SCALE CORNWALL'S DIZZY HEIGHTS

PUBLISHED: 11:58 06 March 2017 | UPDATED: 13:24 30 August 2017

Summit of Browwn Willy (or its more Celtic name of Bronn Wenilli)

Summit of Browwn Willy (or its more Celtic name of Bronn Wenilli)

Head inland and upwards on Bodmin Moor with Robert Hesketh for an exhilarating walk taking in Cornwall’s two highest tors...

This stimulating there-and-back moorland walk includes Cornwall’s two highest tors, Brown Willy (420m/1378ft) and Rough Tor (400m/1313ft). Benign in summer sunshine, Bodmin Moor bears a wild and brooding character under louring winter skies – not least among the granite piles on Rough Tor, where Daphne du Maurier’s novel Jamaica Inn reaches its dramatic and violent climax. The views from here and the summit of Brown Willy are superb and ample compensation for the rough and rocky footing on this route, which can be very wet in parts.

Brown Willy has kept its anglicised name after local people objected to high-minded attempts to revert to the more Celtic (and less suggestive) Bronn Wenilli. Brown Willy’s cairn (man-made rock pile) is one of several en route. It has not been excavated, but research suggests Bodmin Moor’s cairns date from the early Bronze Age, circa 2000BC, and are part of the area’s remarkably rich prehistoric landscape. This includes a Bronze Age field system overlain with straighter medieval enclosures, just south-east of Rough Tor and best seen from the summit.

Rough Tor is a fitting place for the bronze memorial to soldiers of the Wessex Division who gave their lives liberating Europe in 1944/45. It is also the best point to study the Logan stone, which is finely balanced on larger granite slabs beneath and will rock back and forth under pressure. Like the prominent horizontal and vertical jointing in the granite, it is the result of natural weathering from wind, rain and particularly the freezing and thawing of ice, which splits rock as it expands. Quarrymen well knew this property of ice and used it to split blocks of granite in winter.

Jamaica Inn lies a stone’s throw from the start and finish of this walk and provides welcome refreshments. Made famous by Daphne du Maurier’s eponymous novel and the subsequent Hitchcock film with Charles Laughton and Maureen O’Hara, not to mention TV adaptations, the inn is a listed 18th century building. It has an interesting smuggling museum, which also houses du Maurier memorabilia.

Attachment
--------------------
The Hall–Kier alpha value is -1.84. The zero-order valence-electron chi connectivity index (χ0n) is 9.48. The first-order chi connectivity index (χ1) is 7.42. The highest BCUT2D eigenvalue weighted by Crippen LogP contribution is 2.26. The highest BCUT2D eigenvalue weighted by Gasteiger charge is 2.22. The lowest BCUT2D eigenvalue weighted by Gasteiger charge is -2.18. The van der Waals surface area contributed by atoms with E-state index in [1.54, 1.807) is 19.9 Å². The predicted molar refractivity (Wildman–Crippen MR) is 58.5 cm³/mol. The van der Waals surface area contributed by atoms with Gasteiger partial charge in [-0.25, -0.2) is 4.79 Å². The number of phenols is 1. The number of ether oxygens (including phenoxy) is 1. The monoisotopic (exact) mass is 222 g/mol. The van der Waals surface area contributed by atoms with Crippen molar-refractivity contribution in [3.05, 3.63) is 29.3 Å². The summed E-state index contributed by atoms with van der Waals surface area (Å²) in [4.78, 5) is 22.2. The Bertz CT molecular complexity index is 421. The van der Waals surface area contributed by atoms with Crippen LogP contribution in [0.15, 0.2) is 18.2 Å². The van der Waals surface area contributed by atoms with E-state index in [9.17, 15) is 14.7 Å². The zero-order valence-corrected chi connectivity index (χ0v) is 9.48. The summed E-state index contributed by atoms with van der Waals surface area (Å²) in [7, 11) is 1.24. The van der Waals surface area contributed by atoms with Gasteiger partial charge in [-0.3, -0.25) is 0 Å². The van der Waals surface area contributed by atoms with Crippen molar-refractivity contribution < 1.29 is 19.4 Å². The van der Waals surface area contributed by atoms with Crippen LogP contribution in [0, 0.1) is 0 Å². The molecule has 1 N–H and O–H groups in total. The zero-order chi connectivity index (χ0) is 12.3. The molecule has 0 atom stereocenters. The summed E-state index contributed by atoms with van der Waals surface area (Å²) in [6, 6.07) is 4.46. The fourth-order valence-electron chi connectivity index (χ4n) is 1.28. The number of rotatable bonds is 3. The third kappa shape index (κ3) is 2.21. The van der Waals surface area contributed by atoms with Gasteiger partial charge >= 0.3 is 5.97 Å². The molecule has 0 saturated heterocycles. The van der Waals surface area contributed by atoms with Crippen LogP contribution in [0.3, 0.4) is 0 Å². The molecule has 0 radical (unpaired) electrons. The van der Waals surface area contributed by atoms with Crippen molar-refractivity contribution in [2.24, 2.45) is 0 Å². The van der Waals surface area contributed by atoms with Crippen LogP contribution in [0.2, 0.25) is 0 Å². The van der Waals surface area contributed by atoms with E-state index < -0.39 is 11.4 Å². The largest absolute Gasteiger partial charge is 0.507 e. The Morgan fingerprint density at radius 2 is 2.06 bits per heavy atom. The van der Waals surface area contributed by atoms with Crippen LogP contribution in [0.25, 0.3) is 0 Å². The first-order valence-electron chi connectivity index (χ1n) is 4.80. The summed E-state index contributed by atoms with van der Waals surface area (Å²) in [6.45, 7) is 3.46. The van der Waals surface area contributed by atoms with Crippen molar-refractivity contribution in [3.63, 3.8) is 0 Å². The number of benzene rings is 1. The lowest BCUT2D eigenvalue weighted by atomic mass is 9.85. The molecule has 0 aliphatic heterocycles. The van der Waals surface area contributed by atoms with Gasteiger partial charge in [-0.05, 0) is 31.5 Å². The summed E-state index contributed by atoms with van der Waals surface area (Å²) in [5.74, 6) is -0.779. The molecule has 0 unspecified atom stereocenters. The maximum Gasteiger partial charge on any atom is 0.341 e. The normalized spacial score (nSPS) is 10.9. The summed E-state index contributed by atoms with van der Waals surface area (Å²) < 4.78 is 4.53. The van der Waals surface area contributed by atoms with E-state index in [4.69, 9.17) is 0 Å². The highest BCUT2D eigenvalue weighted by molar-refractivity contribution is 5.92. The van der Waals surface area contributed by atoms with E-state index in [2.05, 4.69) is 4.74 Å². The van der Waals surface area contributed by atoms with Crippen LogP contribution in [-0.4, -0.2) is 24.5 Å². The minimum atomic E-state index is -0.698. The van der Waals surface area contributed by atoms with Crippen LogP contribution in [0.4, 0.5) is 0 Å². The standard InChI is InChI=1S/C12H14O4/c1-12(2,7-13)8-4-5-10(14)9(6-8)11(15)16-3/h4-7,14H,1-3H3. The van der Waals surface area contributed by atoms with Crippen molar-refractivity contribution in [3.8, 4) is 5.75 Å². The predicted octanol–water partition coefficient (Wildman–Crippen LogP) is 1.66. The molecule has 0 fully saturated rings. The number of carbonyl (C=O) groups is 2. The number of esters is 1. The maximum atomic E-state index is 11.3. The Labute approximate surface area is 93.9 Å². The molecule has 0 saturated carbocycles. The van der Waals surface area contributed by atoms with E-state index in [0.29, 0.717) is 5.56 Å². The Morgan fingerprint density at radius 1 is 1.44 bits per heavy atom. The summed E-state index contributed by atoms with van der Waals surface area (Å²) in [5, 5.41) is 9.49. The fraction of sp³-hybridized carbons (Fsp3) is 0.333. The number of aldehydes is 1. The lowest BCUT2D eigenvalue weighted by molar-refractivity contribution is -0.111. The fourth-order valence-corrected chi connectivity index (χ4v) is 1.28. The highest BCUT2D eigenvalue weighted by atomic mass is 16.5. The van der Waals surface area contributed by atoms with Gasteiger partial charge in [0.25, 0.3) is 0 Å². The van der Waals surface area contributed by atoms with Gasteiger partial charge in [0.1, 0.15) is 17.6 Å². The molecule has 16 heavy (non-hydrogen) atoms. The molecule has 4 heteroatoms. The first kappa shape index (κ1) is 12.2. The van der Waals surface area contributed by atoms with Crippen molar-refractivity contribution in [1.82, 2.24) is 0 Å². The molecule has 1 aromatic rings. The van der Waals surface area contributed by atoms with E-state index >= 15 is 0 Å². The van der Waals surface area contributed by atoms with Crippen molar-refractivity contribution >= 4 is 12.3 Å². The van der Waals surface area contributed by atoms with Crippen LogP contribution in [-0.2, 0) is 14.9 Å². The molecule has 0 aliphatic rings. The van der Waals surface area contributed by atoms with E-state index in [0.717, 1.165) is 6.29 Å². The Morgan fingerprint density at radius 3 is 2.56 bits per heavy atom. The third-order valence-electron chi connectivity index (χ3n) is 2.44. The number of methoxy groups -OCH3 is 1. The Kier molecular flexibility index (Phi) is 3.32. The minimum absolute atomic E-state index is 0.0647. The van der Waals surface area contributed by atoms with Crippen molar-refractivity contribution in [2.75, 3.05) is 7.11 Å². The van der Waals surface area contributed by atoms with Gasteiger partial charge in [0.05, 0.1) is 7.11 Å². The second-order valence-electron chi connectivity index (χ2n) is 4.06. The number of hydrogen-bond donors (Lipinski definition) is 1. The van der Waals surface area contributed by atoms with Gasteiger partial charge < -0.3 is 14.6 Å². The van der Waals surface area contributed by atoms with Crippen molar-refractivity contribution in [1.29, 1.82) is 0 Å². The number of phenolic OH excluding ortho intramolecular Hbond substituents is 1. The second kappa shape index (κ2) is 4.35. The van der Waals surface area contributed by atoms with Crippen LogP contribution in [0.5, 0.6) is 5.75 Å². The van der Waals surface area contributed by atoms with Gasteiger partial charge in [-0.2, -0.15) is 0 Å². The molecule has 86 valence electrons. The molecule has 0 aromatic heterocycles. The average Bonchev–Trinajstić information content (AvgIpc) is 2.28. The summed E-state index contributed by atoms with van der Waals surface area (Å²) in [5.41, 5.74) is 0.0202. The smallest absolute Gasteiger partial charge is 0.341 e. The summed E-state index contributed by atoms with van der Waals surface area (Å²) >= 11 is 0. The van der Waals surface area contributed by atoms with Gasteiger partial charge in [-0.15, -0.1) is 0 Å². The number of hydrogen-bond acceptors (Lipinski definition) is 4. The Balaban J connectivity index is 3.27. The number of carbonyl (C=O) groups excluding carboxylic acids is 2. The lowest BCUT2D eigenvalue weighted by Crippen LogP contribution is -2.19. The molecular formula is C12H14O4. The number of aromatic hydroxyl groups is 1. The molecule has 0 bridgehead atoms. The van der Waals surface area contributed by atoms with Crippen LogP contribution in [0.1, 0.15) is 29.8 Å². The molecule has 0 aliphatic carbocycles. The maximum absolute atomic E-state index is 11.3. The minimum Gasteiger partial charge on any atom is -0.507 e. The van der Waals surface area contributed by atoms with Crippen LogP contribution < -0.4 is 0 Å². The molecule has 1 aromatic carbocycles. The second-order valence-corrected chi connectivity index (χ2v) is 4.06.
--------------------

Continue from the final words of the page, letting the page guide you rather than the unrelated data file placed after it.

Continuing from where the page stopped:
Boots on Let’s Go

1. Start Park carefully outside Bolventor church, which lies on the opposite side of the A30 from Jamaica Inn. Walk back up the lane. Ignore the first footpath on your left (which may well be hidden by brambles), but take the second. Cross the field and follow the waymarks. At the foot of the slope turn left to a stile, and take the track into Dairywell Hill Farm. Walk up the track to the right of the farm, through two gates and uphill.

2.  1.2km/ ¾ mile Reaching the open moor bear right to the cairn on top of Tolborough Tor (348m/1148ft).

3.  1.5km/1 mile Head north-west, avoiding wet ground. Brown Willy suddenly comes into view. Continue north-west, joining a faint but broad grassy track which leads to a gate in the corner. Go through and turn left, keeping the wire fence on your left. Mostly, this path runs between the fence and a hedge, but when it narrows you can walk along the top of the hedge, till it broadens again.

4.  3.9km/2 ½ miles Turn left over a stile. Follow the path ahead over rough ground and then steeply uphill to the cairn and triangulation pillar on summit of Brown Willy. Either retrace your steps now or, if time and energy allow for the full route, follow the directions below to Rough Tor and Showery Tor, which will lengthen your walk by 5.4km (3 ½ miles).

5.  4.8km/3 miles Follow the path north and downhill to a stile. Continue left and downhill on the path to a stile and a bridge over the De Lank River. Walk uphill to the brass memorial on the summit of Rough Tor.

6.  6.6km/4 ¼ miles Turn north. Continue via Little Rough Tor to the rocks on Showery Tor.

7.  7.4km/4 ¾ miles Retrace your steps via Rough Tor and Brown Willy to the start.

Fact file:

Start/parking: Park with care on lane opposite Jamaica Inn SX183769

Terrain: Paths, tracks and open moor. Parts may be wet underfoot. Route best avoided after heavy rain. Two steep ascents/descents. Walking boots, map and compass essential.

Distance: 9.4km (5 ¾ miles) or 14.8km (9 ¼ miles)

Time: 3 hours or 4 ¾ hours

Exertion: Moderate for shorter version; challenging for long version

Child/dog friendly: Suitable for dogs on leads and energetic older children.

Maps: Ordnance Survey Explorer 109 ; Landrangers 200 and 201

Refreshments: Jamaica Inn, 01566 862250

Public Toilets: None

Public Transport: 211 Launceston/Truro, limited service, 0871 2002233

More Walks: Shortish Walks Bodmin Moor, Paul White, Bossiney Books, 2016.

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